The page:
After less than two months in his position, Chief Chris Bailey has announced his resignation from the Asheville Police Department.
“Nothing like this, to my knowledge, has ever happened in the 20-plus years I’ve been walking dogs in Beverly Hills. So the incident is shocking.”
Civil Service Board Chair Carol Goins voted against her colleagues in a 4-1 decision finding that former Asheville Police Department Capt. Mark Byrd’s firing by former Chief Tammy Hooper was not justified and ordering the city to reach “a just conclusion of the matter.” The board’s reasons for that decision were discussed during its first closed session in at least three years.
“I realize that this is an intrusion on citizens’ privacy, but I believe that citizens would prefer giving up privacy to being shot.”
As of June 23, the Asheville Police Department has responded to 360 gun calls, said Deputy Chief James Baumstark. He noted that the top three locations from which police have received calls are in and around the public housing communities of Pisgah View, Deaverview and Hillcrest apartments.
James Baumstark, deputy chief of the Asheville Police Department, declared that all of the backlogged kits in his department’s possession had been reviewed — nearly 600 in all — with 414 already sent in for testing. Buncombe County Sheriff Quentin Miller also said that his office was evaluating and prioritizing a backlog of 201 untested kits.
Updated Flatiron proposal to return to City Council Developer Philip Woollcott and building owner Russell Thomas will make another appearance in front of Asheville City Council members on Tuesday, June 25, to gain approval for an updated version of the Flatiron Building project. The original plan would have converted the building into an 80-room boutique […]
“I can accept liberal incrementalism unless it is fake, but it does demand that we decide on the first increment, and for me, increment No. 1 is stopping active abuse of the poor by municipal government.”
“While I suggested a different location, I support Councilman Keith Young’s recommendation, which was just announced, to name the Municipal Building for Walter Robertson.”
In court documents filed March 12, former Asheville Police Chief Tammy Hooper’s attorney, Joseph P. McGuire, responded to a legal complaint brought against Hooper by former Asheville Police Sgt. Lisa Taube.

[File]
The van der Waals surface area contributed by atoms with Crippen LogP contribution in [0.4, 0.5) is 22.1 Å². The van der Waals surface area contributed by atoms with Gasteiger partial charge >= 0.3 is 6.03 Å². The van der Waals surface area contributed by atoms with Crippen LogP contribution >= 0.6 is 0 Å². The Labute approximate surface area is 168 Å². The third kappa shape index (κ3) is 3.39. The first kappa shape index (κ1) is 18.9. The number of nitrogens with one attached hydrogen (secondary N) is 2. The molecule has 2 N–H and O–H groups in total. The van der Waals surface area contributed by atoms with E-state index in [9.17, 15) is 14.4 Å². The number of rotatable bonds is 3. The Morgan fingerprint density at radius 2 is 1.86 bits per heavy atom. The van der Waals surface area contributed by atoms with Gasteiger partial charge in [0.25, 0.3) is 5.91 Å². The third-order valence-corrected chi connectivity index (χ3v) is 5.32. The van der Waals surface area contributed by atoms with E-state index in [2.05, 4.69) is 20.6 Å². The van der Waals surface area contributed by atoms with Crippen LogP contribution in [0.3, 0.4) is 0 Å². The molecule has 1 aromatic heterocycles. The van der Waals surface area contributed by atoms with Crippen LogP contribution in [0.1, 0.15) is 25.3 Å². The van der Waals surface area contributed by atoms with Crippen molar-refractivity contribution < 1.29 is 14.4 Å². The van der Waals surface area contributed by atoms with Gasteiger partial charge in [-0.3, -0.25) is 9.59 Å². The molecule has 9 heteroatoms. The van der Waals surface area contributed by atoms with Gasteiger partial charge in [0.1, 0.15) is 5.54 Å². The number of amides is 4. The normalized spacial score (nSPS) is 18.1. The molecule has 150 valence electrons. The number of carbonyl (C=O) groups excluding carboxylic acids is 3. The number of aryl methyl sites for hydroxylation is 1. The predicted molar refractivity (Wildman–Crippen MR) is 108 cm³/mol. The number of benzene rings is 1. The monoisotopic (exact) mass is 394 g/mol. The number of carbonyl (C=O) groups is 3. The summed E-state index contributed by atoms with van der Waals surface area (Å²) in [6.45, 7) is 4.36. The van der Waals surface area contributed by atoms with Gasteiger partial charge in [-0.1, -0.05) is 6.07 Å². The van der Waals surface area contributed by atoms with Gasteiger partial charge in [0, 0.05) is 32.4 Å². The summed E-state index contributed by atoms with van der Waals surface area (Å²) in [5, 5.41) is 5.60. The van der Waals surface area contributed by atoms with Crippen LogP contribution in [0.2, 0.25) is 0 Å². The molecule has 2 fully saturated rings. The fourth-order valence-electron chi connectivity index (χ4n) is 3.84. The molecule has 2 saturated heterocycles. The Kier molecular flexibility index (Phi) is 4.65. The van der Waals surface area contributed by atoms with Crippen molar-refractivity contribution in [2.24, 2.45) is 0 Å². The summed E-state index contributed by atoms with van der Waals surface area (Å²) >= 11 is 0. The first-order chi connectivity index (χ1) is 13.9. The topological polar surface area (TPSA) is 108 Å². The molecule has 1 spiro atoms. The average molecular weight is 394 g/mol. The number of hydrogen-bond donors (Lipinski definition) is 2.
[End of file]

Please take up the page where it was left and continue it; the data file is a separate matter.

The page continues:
In an effort to address what he sees as needs in the department, which includes increasing the number of patrol officers, Buncombe County Sheriff Quentin Miller asked the board for additional funding to pay for 21 new positions and an increase in the number of vehicles that the county refreshes on an annual basis. The sheriff’s office anticipates that the requests would produce a total recurring cost of approximately $3.2 million per year.
“Rather than being frustrated at seemingly low public buy-in, how can we accommodate the disparity between those who are immediately able to participate in politics and those who are not?”
The Buncombe County Board of Commissioners doled out a $2.2 million loan for an affordable housing complex in Swannanoa and over $200,000 in economic development incentives at its Feb. 5 meeting. The city of Asheville held two public sessions seeking input on the selection of a new police chief. Residents can also weigh in via an online survey through March 1.
“I’m shocked, and I’m disappointed,” said one commenter who identified himself as a Southside resident about the lack of attendance from his community. “If you’re not going to show up and voice your opinion, and then when something does happen, you get in a little group and then you voice your opinion, that’s not fair. That’s not right.”
The former executive director of the Asheville Brewers Alliance was arrested Jan. 24 on charges that she embezzled money from the organization and used a credit card in the organization’s name to make more than $500 in purchases without permission.
Coalition of Asheville Neighborhoods’ Chair Amy Kemp shares her perspective on issues that had the greatest impact on the city’s neighborhoods in 2018.
Asheville is an activist’s town, and 2018 controversies in local government, including the ongoing fallout from the investigation into former County Manager Wanda Greene and the police beating of Asheville resident Johnnie Rush, gave local residents plenty of reasons to seek change.